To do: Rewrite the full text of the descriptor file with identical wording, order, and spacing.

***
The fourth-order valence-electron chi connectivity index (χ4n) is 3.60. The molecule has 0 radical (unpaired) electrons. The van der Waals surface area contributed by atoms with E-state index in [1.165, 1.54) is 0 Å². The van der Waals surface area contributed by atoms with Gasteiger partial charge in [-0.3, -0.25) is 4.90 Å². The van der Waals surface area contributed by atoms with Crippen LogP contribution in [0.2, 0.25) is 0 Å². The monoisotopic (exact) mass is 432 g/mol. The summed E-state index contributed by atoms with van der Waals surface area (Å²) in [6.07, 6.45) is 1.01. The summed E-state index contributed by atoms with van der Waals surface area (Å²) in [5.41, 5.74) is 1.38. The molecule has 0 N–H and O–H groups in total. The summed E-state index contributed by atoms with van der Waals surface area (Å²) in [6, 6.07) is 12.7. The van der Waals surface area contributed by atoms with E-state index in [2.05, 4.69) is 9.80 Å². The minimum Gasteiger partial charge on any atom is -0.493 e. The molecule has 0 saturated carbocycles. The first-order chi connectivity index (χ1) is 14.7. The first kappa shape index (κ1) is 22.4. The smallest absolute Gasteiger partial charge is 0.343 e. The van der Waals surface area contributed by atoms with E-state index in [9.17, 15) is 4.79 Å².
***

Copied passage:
The fourth-order valence-electron chi connectivity index (χ4n) is 3.60. The molecule has 0 radical (unpaired) electrons. The van der Waals surface area contributed by atoms with E-state index in [1.165, 1.54) is 0 Å². The van der Waals surface area contributed by atoms with Gasteiger partial charge in [-0.3, -0.25) is 4.90 Å². The van der Waals surface area contributed by atoms with Crippen LogP contribution in [0.2, 0.25) is 0 Å². The monoisotopic (exact) mass is 432 g/mol. The summed E-state index contributed by atoms with van der Waals surface area (Å²) in [6.07, 6.45) is 1.01. The summed E-state index contributed by atoms with van der Waals surface area (Å²) in [5.41, 5.74) is 1.38. The molecule has 0 N–H and O–H groups in total. The summed E-state index contributed by atoms with van der Waals surface area (Å²) in [6, 6.07) is 12.7. The van der Waals surface area contributed by atoms with E-state index in [2.05, 4.69) is 9.80 Å². The minimum Gasteiger partial charge on any atom is -0.493 e. The molecule has 0 saturated carbocycles. The first-order chi connectivity index (χ1) is 14.7. The first kappa shape index (κ1) is 22.4. The smallest absolute Gasteiger partial charge is 0.343 e. The van der Waals surface area contributed by atoms with E-state index in [9.17, 15) is 4.79 Å².